Africa’s flight connectivity problems calls for African governments to create direct flight links between and among each other in order to enhance economic development through easy movement of cargo and passengers, Zimbabwe's Minister of Transport and Infrastructure Development, Dr Joram Gumbo, has said.
In an interview, Gumbo said it was disheartening that the continent's airline industry lacked intra-continental flight routes and this negatively impacted economic growth and integration as it becomes costly to transport passengers and goods.
However, despite these challenges, Gumbo said there were tremendous efforts by individual countries, regions and the continent to put in place an effective intra-African air transport policy aimed at connecting Africa’s airways.
“Flight connectivity in Africa is quite a big problem, and it is what the African Union’s African Ministers of Transport’s African Open Skies policy seeks to combat. The African Open Skies policy seeks to open an intra-African air transport to promote continental economic development and integration,” Gumbo said.
He said the lack of direct flights to Africa destinations creates unnecessarily long winding and time consuming flights across the world.
“The lack of direct flights is a huge economic business barrier. Take for example, when business people from Asia want to fly to Harare, they take a long and winding route from Asia to Singapore, from Singapore to Dubai then finally to Ethiopia and then connecting flights to Harare,” Gumbo said.
He said with Zimbabwe currently going under major economic development programmes under the new dispensation, there was also an urgent need for direct flights especially to some of Africa’s major trade partners such as China, Australia and Britain among others.
Gumbo said the connectivity issue was on the Agenda of the AU as evidenced by the launch of a Single African Air Transport Market (SAATM) during the last day of the 30th AU Summit in Addis Ababa Ethiopia by Rwandan President Paul Kagame, the current AU chair.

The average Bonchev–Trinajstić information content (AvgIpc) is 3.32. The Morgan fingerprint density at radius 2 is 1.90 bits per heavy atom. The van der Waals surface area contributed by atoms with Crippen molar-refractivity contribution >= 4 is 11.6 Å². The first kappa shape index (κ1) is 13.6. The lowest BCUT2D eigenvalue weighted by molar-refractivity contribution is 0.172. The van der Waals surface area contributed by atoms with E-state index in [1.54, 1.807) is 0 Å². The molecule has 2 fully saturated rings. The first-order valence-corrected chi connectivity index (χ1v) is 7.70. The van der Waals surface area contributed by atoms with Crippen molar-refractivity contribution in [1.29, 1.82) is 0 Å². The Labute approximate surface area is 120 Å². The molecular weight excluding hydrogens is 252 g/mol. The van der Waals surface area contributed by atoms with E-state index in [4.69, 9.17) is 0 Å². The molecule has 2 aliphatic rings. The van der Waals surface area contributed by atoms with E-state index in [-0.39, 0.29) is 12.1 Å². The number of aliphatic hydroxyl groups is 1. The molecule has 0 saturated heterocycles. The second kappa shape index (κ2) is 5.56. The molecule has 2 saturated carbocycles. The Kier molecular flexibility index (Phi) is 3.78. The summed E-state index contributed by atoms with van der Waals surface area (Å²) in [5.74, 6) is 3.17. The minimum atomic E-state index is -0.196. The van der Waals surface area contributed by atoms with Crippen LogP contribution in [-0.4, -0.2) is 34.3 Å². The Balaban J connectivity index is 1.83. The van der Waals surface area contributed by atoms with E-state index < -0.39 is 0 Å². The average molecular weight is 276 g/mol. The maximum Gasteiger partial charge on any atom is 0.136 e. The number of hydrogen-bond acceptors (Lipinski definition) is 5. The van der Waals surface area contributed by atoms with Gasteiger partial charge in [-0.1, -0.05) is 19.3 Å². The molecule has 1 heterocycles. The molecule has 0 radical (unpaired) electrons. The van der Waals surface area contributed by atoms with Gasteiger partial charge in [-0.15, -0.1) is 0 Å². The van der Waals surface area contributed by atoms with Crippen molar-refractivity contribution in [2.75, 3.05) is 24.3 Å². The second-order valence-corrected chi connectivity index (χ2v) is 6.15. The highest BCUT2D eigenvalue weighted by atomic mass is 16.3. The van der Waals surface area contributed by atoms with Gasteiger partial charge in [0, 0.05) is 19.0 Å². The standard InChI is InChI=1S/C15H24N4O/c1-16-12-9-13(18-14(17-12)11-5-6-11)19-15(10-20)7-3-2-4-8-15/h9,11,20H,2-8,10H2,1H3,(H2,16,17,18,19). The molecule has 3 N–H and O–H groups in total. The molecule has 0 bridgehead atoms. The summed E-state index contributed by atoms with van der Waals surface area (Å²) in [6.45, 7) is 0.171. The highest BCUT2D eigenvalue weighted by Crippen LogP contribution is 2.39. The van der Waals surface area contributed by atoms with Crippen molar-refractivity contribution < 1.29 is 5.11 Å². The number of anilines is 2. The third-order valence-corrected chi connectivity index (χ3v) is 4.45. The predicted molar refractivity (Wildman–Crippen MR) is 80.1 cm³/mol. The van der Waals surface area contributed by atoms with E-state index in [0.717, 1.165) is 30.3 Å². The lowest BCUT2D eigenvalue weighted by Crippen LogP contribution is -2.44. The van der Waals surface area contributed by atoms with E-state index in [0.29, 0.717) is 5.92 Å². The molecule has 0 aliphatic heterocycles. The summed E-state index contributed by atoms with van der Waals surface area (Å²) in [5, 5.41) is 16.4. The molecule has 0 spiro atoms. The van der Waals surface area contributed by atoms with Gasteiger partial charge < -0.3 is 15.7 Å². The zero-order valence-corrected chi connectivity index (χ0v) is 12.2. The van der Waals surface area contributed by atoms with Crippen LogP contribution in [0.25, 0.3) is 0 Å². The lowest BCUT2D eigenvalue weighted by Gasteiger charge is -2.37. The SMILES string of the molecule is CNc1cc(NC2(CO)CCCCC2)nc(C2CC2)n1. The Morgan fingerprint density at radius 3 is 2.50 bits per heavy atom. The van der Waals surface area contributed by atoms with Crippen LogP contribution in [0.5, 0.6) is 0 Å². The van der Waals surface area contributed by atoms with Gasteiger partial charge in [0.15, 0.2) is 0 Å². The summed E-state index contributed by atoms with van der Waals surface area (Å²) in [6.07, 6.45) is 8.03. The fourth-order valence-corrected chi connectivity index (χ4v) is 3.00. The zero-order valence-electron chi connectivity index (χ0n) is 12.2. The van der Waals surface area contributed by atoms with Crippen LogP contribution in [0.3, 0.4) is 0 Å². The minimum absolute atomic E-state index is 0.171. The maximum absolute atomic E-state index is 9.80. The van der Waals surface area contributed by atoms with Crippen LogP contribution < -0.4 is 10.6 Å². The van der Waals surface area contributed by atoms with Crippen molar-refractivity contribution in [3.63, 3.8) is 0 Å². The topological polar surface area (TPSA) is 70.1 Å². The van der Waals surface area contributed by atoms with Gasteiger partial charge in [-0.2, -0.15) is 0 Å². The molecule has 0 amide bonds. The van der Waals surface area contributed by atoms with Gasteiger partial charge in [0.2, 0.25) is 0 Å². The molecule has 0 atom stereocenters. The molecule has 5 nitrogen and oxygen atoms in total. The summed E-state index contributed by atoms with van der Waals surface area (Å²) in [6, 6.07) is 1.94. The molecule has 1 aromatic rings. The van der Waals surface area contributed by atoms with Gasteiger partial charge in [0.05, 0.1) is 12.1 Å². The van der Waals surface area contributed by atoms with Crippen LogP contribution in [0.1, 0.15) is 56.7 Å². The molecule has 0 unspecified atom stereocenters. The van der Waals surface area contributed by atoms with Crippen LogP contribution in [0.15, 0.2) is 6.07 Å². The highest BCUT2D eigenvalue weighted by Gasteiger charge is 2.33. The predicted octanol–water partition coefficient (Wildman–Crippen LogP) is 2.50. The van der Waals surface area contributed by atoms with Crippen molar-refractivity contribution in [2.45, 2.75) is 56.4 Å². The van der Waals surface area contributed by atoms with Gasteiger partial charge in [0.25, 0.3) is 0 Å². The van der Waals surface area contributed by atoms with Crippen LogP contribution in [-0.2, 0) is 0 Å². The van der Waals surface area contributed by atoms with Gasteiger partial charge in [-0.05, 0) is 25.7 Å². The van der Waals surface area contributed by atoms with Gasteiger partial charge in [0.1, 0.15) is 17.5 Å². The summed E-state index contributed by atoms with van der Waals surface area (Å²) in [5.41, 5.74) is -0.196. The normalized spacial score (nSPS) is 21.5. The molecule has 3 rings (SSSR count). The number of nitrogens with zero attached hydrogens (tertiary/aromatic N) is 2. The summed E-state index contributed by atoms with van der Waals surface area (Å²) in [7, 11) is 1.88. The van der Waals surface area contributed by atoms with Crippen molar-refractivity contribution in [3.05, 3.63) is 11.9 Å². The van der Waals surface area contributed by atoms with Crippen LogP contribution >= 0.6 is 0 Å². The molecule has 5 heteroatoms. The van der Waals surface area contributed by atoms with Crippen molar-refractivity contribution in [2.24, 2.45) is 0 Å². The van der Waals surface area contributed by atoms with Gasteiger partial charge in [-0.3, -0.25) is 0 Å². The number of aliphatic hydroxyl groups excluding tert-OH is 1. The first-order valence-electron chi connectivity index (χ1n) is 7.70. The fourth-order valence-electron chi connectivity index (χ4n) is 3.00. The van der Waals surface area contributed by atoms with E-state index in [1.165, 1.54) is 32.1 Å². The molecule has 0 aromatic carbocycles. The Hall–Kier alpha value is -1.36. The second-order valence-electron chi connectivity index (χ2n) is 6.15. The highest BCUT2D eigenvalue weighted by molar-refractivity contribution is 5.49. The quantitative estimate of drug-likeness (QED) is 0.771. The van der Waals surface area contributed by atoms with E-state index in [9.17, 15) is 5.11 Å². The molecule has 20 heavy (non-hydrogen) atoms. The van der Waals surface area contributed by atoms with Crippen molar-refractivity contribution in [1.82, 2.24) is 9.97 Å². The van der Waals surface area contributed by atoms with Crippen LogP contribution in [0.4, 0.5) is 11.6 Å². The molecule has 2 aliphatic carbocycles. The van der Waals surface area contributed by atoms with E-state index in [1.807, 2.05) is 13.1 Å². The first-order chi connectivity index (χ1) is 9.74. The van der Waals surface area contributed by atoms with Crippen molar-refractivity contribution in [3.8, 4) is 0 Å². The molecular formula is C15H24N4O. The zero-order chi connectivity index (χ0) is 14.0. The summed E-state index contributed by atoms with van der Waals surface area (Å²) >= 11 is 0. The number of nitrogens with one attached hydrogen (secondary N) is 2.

The initiative is similar to that of developed continents such as Europe where airlines from participating countries can easily fly to airports of neighbouring countries.
The launch of SAATM is also in line with the 1999 Yamoussoukro Decision AU Agenda 2063 aimed to connect Africa by air.
SAATM comprises of 23 countries, among them Benin, Botswana, Cape Verde, Republic of Congo, Cote d’Ivore, Egypt, Ethiopia, Gabon, Kenya, Mali, Mozambique, Nigeria, South Africa, Togo and Zimbabwe.
According to a recent SAAT report, the airline flagship programme recognizes the importance of aviation and its role in African economic development.
“Connecting Africa through aviation and other transport infrastructure is critical to integration, intra-Africa trade, as well as to tourism, economic growth and development more generally. The sector is also an important creator of jobs and critical skills on the continent, the Aviation sector is strategic for the implementation of Agenda 2063” read the report.
Currently SAATM has 21 member states that have signed to cater for more than 70% intra-Africa traffic.
The report indicates that SAATM airlines are faced by many challenges.
“The major challenge faced by airlines in the market include monopoly ground handling and navigation services, inadequate airport infrastructure and high charges are some airports, high fuel prices and other restrictions imposed to restrict competition to airlines,” the report says.
The essential aim of the Yammoussokro Decisions (named after the Cote d Ivoire capital in which it was released) was to open up airspace by allowing the five Freedom of Air under which an airline or air carrier can simply fly into another airspace and land using only simple prior notification and remove the need for separate bilateral air service agreement between individual countries.